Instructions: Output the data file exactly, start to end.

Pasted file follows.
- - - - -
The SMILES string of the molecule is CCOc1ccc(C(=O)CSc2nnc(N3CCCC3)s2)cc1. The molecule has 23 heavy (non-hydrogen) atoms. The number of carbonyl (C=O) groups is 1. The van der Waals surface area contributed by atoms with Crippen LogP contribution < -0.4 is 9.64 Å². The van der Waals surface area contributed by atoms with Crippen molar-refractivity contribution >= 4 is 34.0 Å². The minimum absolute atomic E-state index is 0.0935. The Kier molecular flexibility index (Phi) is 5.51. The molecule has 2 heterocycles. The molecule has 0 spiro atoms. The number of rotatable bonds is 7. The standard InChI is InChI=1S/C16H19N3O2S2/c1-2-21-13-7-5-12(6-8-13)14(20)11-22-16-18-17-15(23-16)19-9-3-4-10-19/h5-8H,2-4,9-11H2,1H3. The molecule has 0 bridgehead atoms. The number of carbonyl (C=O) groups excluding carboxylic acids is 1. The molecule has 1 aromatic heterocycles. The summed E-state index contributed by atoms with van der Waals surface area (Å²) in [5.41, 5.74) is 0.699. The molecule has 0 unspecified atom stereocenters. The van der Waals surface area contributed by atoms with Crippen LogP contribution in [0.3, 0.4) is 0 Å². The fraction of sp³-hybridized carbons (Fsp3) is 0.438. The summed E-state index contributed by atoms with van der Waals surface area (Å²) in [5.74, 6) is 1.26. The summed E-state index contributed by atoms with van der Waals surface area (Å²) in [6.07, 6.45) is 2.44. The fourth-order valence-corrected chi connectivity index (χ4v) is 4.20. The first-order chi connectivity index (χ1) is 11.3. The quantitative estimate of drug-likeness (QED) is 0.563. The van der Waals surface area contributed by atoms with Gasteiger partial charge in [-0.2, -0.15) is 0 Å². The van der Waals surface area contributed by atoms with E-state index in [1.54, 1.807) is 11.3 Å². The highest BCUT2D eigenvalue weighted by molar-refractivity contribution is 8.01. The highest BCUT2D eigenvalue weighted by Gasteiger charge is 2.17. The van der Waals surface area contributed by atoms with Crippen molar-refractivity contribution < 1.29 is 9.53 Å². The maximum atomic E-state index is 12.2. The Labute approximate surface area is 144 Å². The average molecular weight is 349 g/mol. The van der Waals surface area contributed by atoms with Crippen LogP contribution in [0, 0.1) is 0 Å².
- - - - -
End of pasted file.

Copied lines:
The SMILES string of the molecule is CCOc1ccc(C(=O)CSc2nnc(N3CCCC3)s2)cc1. The molecule has 23 heavy (non-hydrogen) atoms. The number of carbonyl (C=O) groups is 1. The van der Waals surface area contributed by atoms with Crippen LogP contribution < -0.4 is 9.64 Å². The van der Waals surface area contributed by atoms with Crippen molar-refractivity contribution >= 4 is 34.0 Å². The minimum absolute atomic E-state index is 0.0935. The Kier molecular flexibility index (Phi) is 5.51. The molecule has 2 heterocycles. The molecule has 0 spiro atoms. The number of rotatable bonds is 7. The standard InChI is InChI=1S/C16H19N3O2S2/c1-2-21-13-7-5-12(6-8-13)14(20)11-22-16-18-17-15(23-16)19-9-3-4-10-19/h5-8H,2-4,9-11H2,1H3. The molecule has 0 bridgehead atoms. The number of carbonyl (C=O) groups excluding carboxylic acids is 1. The molecule has 1 aromatic heterocycles. The summed E-state index contributed by atoms with van der Waals surface area (Å²) in [5.41, 5.74) is 0.699. The molecule has 0 unspecified atom stereocenters. The van der Waals surface area contributed by atoms with Crippen LogP contribution in [0.3, 0.4) is 0 Å². The fraction of sp³-hybridized carbons (Fsp3) is 0.438. The summed E-state index contributed by atoms with van der Waals surface area (Å²) in [5.74, 6) is 1.26. The summed E-state index contributed by atoms with van der Waals surface area (Å²) in [6.07, 6.45) is 2.44. The fourth-order valence-corrected chi connectivity index (χ4v) is 4.20. The first-order chi connectivity index (χ1) is 11.3. The quantitative estimate of drug-likeness (QED) is 0.563. The van der Waals surface area contributed by atoms with Gasteiger partial charge in [-0.2, -0.15) is 0 Å². The van der Waals surface area contributed by atoms with E-state index in [1.54, 1.807) is 11.3 Å². The highest BCUT2D eigenvalue weighted by molar-refractivity contribution is 8.01. The highest BCUT2D eigenvalue weighted by Gasteiger charge is 2.17. The van der Waals surface area contributed by atoms with Crippen molar-refractivity contribution < 1.29 is 9.53 Å². The maximum atomic E-state index is 12.2. The Labute approximate surface area is 144 Å². The average molecular weight is 349 g/mol. The van der Waals surface area contributed by atoms with Crippen LogP contribution in [0, 0.1) is 0 Å².